I’m afraid I’ve been a little stuck for post ideas lately. I have a few ideas in mind, but all of them require lots of research and finishing lengthy books, so those will be long in coming. In the meantime, I give you a smattering of random thoughts on my current reads. Please excuse this very lazy post.
1: The October Country by Ray Bradbury
I received this book as a birthday present, and given that my birthday was in February, it’s taking me quite a while to finish it. But that’s not for lack of interest: I’ve read eleven of the nineteen short stories it contains and throughout all of them, I have been alternately terrified of and awed by Mr. Bradbury. I think this collection might even outrank The Illustrated Man in my esteem.
2: Richard III by William Shakespeare
I suppose I can hardly call this a “current read”; I haven’t touched it in weeks. Nevertheless, I started it and I intend to finish it before moving on to anymore Shakespeare (even though Othello looks interesting at the moment).
This is my third Shakespeare play, the first two being Hamlet and The Merchant of Venice. In retrospect, I really wish Hamlet hadn’t been my introduction to Shakespeare because now, all of his other plays pale in comparison. Not that I dislike Richard III, it just hasn’t taken hold of me the same way Hamlet or The Merchant of Venice did. Perhaps if Richard III was at the center of a big free speech vs. censorship controversy, I would take more interest in it. 😉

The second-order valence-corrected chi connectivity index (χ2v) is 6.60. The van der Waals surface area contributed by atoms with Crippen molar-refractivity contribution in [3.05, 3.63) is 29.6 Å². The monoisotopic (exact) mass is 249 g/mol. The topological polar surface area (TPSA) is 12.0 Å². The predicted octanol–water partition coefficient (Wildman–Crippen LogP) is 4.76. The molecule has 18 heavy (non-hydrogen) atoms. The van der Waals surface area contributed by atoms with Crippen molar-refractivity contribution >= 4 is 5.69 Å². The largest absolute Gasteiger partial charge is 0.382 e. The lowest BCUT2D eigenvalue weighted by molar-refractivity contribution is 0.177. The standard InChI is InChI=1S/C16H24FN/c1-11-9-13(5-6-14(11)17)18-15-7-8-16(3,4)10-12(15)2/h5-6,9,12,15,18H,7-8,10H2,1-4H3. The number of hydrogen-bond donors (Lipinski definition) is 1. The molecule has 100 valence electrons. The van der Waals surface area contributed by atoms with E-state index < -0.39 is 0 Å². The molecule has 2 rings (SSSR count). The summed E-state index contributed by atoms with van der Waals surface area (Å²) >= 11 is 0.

3: Trigger Warning by Neil Gaiman
After hearing several of my favorite bloggers rave about Gaiman, and after reading a few of his short stories here and there online, I decided that I had to buy this book. So far, I’ve read the opening poem, “Making a Chair,” and the first three short stories, “A Lunar Labyrinth,” “The Thing About Cassandra,” and “Down to a Sunless Sea.” I can’t say that I liked any of them overmuch (despite the fact that Gaiman’s writing voice is as mellifluous as his speaking voice), but having liked some of his other work, I expect to have a change of heart about this book before I reach the end of it.
4: The Brothers Karamazov by Fyodor Dostoyevsky
Dostoyevsky has been near the top of my list of authors I want to try for a long time. Since starting this book, though, I realized that I might have repeated with Dostoyevsky the very thing I regretted doing with Shakespeare: reading the author’s best and weightiest work before I’ve read anything else by him. It’s too late now, though. I’m invested.
5: Lots of poetry
I’ve been trying lately to read more new poets (poets who are new to me, that is), but somehow, I always end up returning to the same tried-and-true authors: Edgar Allan Poe (an absolute genius), W. H. Auden (my favorite poet), and sometimes, Lord Tennyson (my first love). I’ve also tried to read some of T. S. Eliot’s work recently; so far, I have understood none of it except for “The Naming of Cats.” Needless to say, I’m not much of a fan of Eliot and his crew (save Ezra Pound).
What have you been reading? Have you read any of the works I mentioned above? If so, what did you think of them? Let me know in the comments!